Someone with sleep apnea can awake multiple times every hour as the brain prompts the body to wake for air. Left untreated, this sleep disorder increases the risk of serious health issues including heart disease, stroke and diabetes.
A positive airway pressure (PAP) device prevents the collapse of the upper airways from OSA – and prevents a drop in oxygen levels. However, there are potential side effects. One of these is aerophagia.
What Is Aerophagia?
Aerophagia is the term for swallowing air. It is perfectly normal to swallow air as part of your daily life. You will swallow air when you eat or drink, and the air can enter your gastrointestinal tract. Smoking, chewing gum and stress can also result in swallowing air.
The common effects of swallowing air include:
- Feeling uncomfortably full
For most people, these symptoms will be mild and quickly pass. However, with excessive air swallowing, the air can continue to build up in the gastrointestinal tract. This can result in considerable discomfort and more exaggerated symptoms.
How Positive Airway Pressure Therapy May Increase Aerophagia
A build-up of PAP-related gas can be a side effect of the treatment. As the pressurized air is delivered into the airways, excess air can get pushed down into the esophagus which can cause the stomach to fill with gas.
If you use a PAP device, you will be more prone to swallowing air than usual. Indeed, it is believed that 16% of those using a PAP device report experiences with aerophagia.
The esophagus relaxes when you sleep and any excess air pushed down the airways can find it easier to enter the stomach.
Other reasons why with PAP swallowing air can increase:
- Pressure settings on the device. Set too high, and you have excess air forced into the esophagus. Set too low, and there is insufficient air pressure to deal with your sleep apnea, causing you to gulp more air to cope.
- You are a mouth breather using a nasal mask. This results in air escaping through the mouth instead of reaching the lungs. In reacting to this, you may begin to gulp down more air which is forced into the esophagus.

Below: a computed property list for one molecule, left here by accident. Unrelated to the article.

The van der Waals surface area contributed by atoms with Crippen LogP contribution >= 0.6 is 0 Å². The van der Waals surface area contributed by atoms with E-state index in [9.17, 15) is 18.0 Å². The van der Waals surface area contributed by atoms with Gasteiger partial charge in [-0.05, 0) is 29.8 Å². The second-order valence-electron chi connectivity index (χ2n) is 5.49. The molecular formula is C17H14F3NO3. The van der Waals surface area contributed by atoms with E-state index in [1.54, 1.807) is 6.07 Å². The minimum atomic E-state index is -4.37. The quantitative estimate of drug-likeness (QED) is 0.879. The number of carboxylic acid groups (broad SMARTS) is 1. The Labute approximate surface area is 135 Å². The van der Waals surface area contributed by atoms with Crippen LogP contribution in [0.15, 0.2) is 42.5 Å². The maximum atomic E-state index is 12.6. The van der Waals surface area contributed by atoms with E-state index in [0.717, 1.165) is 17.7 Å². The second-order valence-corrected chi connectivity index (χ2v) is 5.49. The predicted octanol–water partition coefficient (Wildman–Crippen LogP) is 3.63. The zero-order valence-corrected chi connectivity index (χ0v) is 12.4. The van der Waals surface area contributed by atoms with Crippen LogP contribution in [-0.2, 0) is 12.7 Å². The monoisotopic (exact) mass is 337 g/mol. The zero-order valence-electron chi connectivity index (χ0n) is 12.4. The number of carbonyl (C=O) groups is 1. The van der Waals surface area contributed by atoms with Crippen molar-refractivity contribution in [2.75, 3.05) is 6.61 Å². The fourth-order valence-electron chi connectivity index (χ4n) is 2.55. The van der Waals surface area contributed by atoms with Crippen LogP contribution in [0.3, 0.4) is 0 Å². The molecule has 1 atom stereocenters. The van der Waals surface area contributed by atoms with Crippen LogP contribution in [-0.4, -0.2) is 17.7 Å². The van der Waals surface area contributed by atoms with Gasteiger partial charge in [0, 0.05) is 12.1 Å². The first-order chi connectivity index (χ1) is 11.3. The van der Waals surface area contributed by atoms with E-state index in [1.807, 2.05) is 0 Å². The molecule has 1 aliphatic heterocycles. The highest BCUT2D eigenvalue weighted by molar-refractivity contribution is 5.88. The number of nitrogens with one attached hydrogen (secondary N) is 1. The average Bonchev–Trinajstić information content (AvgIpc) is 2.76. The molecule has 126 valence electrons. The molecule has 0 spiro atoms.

- Allergies or a cold that results in nasal congestion can result in gulping air through the mouth since the nose is blocked.
- Exhaling against a constant high-pressure air setting can be hard work. This can induce anxiety, particularly if you begin to feel like you are choking. This can cause you to hyperventilate and gulp excess air through the mouth.
Tips To Reduce Your CPAP Swallowing Air
Excessive swallowing of air is a side-effect that most people won't experience. Even those who do may find that any discomfort from bloating or flatulence is relatively mild and gone within an hour in the morning.
However, if you continue to experience the symptoms of excessive air swallowing, it is important to consult with your doctor.
Obstructive sleep apnea is a treatable disorder where the symptoms including frequent night-time awakenings, snoring and daytime fatigue can be significantly reduced or eliminated. This also reduces the risk of developing health problems linked to sleep apnea.
The discomfort caused by swallowing air can result in people quitting their PAP therapy. Their OSA symptoms return, resulting in disrupted sleep again and increasing the risk of the health problems.
The following are solutions your doctor may suggest if you are experiencing PAP-related aerophagia.
Check Device Pressure Setting
Talk with your doctor to confirm that your device has the correct pressure settings. We all make mistakes, so this is a worthwhile check. Pressure settings that are either too high or too low can lead to excessive swallowing of air.
However, do not try to adjust the settings yourself. Always consult with your doctor. The pressure settings are calculated to be at a level to prevent your airways from collapsing. If the pressure settings are lowered too much it could negate the effectiveness of the treatment.
Finding the right mask is important. Some evidence suggests nasal masks may reduce air swallowing. However, if you breathe through the mouth, a full-face mask may work better than a nasal mask or a nasal pillow mask.
Ensure you know how to fit and wear the mask properly. Without a proper seal, you may not be receiving the air you need. Pressure sores are a sign that your mask is not the right fit or is leaking air.
Rethink Your Sleep Position
People with sleep apnea are often encouraged to sleep on their side to counter the gravitational pull on the throat tissues. This may also reduce the amount of air you swallow as you sleep. You could also prop up your pillows to sleep at an angle of around 30 degrees. This can make it harder for air to flow directly into the esophagus and stomach.
Try Another PAP Device
Whereas CPAP (continuous pressure air pressure) device supplies a constant air pressure, a Bi-Level PAP (BIPAP) device has a reduced pressure setting on exhalation. This can result in less air being pumped into the esophagus. An APAP (auto PAP) device automatically adjusts the pressure settings according to your breathing patterns and a small study found using APAP could see less air swallowed than using CPAP.
There are over-the-counter medications aimed at relieving gas-related symptoms. Although not conclusively proven to be effective, you could talk to your doctor about whether they may work for you.
Aerophagia can be uncomfortable and may affect your compliance with PAP therapy. It is key to consult your doctor to find out the causes of your discomfort. Compliance with your sleep apnea treatment is crucial and therefore eliminating any issues that may cause you to stop using your device is equally important.